by William Eric McFadden

From the West Virginia Explorer entry:

The 11,772-acre Chief Cornstalk Wildlife Management Area (WMA) protects hardwood forests with gently rolling hills and moderately steep slopes in the upland between the Ohio and Kanawha rivers. Game traditionally taken in the management area includes deer, grouse, fox, mink, squirrel, turkey, muskrat, and raccoon. A five-acre lake accomodates fishing for trout, bluegill, largemouth bass, and channel catfish. The lake is stocked with trout from January to March. Fifteen primitive camping sites with vault toilets and a 200-yard shooting range have been developed.



The park sign-- click to enlarge On Monday, January 11, 2021, Two members of the Southeast Ohio Radio Adventure Team performed a successful activation of Chief Cornstalk Wildlife Management Area in West Virginia as part of the Parks on the Air (POTA; link) program. This was the second CW POTA activation of Chief Cornstalk Wildlife Management Area.

Eric McFadden, WD8RIF, and Miles McFadden, KD8KNC, performed the activation of Chief Cornstalk Wildlife Management Area at the park's fishing and boating access point. Eric and Miles were accompanied by the two small dogs, Mindy and Theo.

Miles, Theo-dog, and Mindy-dog-- click to enlarge The quartet arrived at Chief Cornstalk Wildlife Management Area at about 1930 UTC, after having to detour around a road that had been suggested by Google Maps but turned out to be impassable by Honda Fit. After arriving at the pull-off Eric had used at his previous activation, Eric decided to do a bit more exploration in hopes of finding a better place to set up and operate. Not at all far beyond this pull-off, Eric found the "Chief Cornstalk Pond", the park's fishing and boating access point, which turned out to be a far superior place to perform an activation. After finding a place to park in the otherwise empty parking area, Eric and Miles deployed the 28½' wire antenna on the 31' Jackite telescoping fiberglass mast and drive-on base. Deploying his KX3 on the mobile-mount on the car's dashboard, Eric was on the air at 1957 UTC.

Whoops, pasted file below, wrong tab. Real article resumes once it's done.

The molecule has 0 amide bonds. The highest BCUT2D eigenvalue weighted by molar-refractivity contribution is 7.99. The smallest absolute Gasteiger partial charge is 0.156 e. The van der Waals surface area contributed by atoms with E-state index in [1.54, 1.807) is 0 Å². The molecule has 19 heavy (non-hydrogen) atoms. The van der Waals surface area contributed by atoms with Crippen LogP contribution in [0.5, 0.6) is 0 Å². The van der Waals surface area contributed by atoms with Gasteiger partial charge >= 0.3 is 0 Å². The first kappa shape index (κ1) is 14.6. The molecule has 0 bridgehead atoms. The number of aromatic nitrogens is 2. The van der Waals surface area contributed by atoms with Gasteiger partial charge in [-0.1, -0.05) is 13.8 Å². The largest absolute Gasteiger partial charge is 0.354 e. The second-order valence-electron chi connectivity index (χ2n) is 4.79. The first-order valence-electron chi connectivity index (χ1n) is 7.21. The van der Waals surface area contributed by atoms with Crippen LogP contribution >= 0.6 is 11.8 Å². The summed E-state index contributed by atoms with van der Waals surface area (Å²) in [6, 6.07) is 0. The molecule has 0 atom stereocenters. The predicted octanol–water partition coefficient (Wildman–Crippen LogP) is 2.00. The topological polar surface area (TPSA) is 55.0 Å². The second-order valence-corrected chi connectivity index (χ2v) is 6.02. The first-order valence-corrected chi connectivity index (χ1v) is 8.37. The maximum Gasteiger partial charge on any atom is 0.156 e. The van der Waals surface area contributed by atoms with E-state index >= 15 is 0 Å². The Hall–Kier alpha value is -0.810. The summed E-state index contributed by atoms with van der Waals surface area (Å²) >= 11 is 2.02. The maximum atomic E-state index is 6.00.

Having had no cell-signal at all at his previous activation of this park, Eric was pleased to find that this time he had just enough cell-signal to text his friends K8RAT and K4SWL for spotting-support.

Eric began operations on 80m and his first QSO came almost immediately at 1958 UTC, with the aforementioned K4SWL in North Carolina. QSOs came quickly, with Eric's seventh QSO coming at 2004 UTC with N4EX in North Carolina. This run included a QSO with the aforementioned K8RAT in Ohio.

Eric's station-- click to enlarge Switching to 40m, Eric's first QSO came at 2007 UTC with KG8P in Michigan. QSOs came very quickly, with Eric's thirty-second QSO on 40m coming at 2032 UTC with VA3SN in Ontario. This run included a second QSO with K4SWL.

In all, Eric made thirty-nine QSOs in just about thirty-five minutes. All of Eric's QSOs were CW and were made at the 5-watt level.

Miles did not operate but helped with navigation, set-up and tear-down, photography, and dog-wrangling.

When it came time to leave the park, Google Maps again directed Eric onto a road impassable by Honda Fit. This road, "Middle 9 Mile Road", was later identified as the other end of the same impassable road that Google Maps had directed them onto earlier.